Stage Review: Sondheim's 'Frogs' is ribeting musical

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Here's a welcome collector's item: "The Frogs," a minor work by modern master Stephen Sondheim, based on a satiric comedy by ancient master Aristophanes.

Jordan Grubb, left, as Xanthias and Dale Spollett as Dionysos are entertaining in "The Frogs."
Click photo for larger image.

'The Frogs'

Where: Point Park University at the Pittsburgh Playhouse, 222 Craft Ave., Oakland.
When: Wed.-Sat. 8 p.m., Sun. 2 p.m.
Tickets: $12-$14; 412-621-4445.

Written by Sondheim in early midcareer, with a book by Burt Shevelove, with whom he'd worked on the similar "A Funny Thing Happened on the Way to the Forum," "The Frogs" first went no further than a 1974 student show at Yale that included Meryl Streep, Sigourney Weaver, Christopher Durang and Larry Blyden. But in 2004 it was extensively rewritten by Nathan Lane, who starred alongside Roger Bart in an elaborate Broadway production at Lincoln Center. (Read that review here.)

Now it's staged by adventurous director Scott Wise and Point Park University in the Pittsburgh Playhouse's large Rockwell Theatre, in one of the first productions anywhere (perhaps the very first?) since Broadway. It stays true to its heritage, mixing Aristophanic pratfall satire with a Sondheim score that swings from witty to pretty to rambunctious, but it also mines the Greek original for the serious issue of the role of the arts in a world beset by war and folly.

What's not to like? Add that the Point Park students acquit themselves with ability -- Dale Spollett's Dionysos has a fair student approximation of Lane's own comic command -- and you have an entertaining oddity, a real gift for any musical theater fan.

Its only drawback is a strain of literary joking with a Masterpiece Theatre sheen, which may be caviar to the general. There's inventive byplay between ancient and modern ("the time is the present; the place, ancient Greece") and jokes about the Augean Stables and Medusa -- and lots about theater.

More seriously, in protest against corrupt leaders who govern through fear, Dionysos wants to bring back to Earth the dramatist who will best help us overcome the complacency and philistinism of the Frogs, who are those governed mainly by self-interest.

In Aristophanes, the debate is for primacy in tragedy between Aeschylus and Euripides, with an underlying argument on behalf of comedy. Sondheim, Shevelove and Lane turn it into a debate between G.B. Shaw's intellectual dialectic and William Shakespeare's poetic insight, with an underlying argument on behalf of music.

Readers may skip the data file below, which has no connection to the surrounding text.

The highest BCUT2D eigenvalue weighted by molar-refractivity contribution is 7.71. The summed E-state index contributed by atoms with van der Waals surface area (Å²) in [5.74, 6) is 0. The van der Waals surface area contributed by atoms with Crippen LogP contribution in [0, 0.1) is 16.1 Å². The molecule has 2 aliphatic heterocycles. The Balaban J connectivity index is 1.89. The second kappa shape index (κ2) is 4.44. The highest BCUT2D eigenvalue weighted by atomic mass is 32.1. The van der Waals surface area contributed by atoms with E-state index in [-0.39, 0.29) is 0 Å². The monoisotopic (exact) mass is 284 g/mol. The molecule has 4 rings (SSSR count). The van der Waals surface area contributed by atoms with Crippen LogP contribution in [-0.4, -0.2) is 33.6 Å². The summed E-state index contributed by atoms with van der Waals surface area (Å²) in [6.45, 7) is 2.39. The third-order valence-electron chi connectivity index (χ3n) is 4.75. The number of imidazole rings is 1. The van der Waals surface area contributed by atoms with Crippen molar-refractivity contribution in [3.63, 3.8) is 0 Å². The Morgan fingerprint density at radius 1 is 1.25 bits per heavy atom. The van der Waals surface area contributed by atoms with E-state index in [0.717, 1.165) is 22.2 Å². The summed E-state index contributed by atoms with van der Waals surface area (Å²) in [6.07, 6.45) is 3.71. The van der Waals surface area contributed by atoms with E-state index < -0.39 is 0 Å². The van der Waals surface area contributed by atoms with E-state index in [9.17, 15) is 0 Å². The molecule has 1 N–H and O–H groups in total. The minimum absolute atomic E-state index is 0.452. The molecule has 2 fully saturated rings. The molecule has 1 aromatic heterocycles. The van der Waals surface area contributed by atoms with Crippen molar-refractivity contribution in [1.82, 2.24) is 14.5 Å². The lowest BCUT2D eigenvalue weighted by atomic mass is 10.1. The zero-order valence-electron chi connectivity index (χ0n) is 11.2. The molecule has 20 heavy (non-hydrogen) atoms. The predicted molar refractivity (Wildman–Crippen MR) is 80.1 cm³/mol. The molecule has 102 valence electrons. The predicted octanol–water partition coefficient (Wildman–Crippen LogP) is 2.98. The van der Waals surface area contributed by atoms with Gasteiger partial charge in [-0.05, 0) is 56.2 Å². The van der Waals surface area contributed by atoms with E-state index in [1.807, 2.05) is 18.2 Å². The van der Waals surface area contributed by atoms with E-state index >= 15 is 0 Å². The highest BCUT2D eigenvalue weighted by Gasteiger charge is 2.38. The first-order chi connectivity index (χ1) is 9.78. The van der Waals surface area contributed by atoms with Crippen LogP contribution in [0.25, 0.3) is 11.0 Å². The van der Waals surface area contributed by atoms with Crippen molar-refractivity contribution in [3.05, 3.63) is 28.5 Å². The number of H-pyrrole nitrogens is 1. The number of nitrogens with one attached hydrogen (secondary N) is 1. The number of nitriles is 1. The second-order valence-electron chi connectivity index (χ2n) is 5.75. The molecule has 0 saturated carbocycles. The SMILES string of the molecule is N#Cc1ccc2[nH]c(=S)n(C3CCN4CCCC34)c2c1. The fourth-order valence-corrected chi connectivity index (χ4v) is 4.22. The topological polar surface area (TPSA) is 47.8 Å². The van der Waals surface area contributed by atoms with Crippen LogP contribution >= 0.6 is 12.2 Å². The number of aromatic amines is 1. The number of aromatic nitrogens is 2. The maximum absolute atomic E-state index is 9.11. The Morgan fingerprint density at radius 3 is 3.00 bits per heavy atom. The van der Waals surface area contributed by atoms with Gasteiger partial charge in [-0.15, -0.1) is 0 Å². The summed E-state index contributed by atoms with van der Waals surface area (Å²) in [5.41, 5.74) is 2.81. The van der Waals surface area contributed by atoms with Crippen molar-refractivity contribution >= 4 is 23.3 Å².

Dionysos thinks the living most need Shaw's rigor, and Shaw makes a very good account of himself, but didacticism melts before the emotional connection of Shakespeare's art -- an art assisted by music. The surprisingly emotional resolution gives the show an ethical, moral heart.

Of course that comes after lots of silliness, baggy-toga comedy, sex jokes and dancing guys and girls, choreographed by Zeva Barzell and music-directed by the ubiquitous Douglas Levine.

Spollett holds it all together, along with Jordan Grubb as his witty, nervy slave, Xanthias. Kevin Doyle has a grand comic double-turn as the cranky boatman, Charon, and vengeful Aeskos, and Adam Chisnall is a funny, carrot-topped Pluto -- the presiding deity of Hades imagined as Ed Wynn.

Kalen Hall admirably argues for Shaw and Mike Mazzocca very prettily for Shakespeare. (Their dialogue is all adapted from their works, which gives Shaw a temporary advantage, because he had a lot more to say about Shakespeare than the Bard did about him.) Other roles add other comic flavors, such as the Amazon played by Fallon Jethroe.

I can't even count the huge ensemble, which shows up as Frogs, Revelers and Shavians. This is a big show, handsomely displayed on Michael Thomas Essad's set of classical columns, with a few elaborate surprises, such as a Charon's boat.

And the whole unexpected gift runs just through Sunday.

Post-Gazette theater critic Christopher Rawson can be reached at or 412-263-1666.


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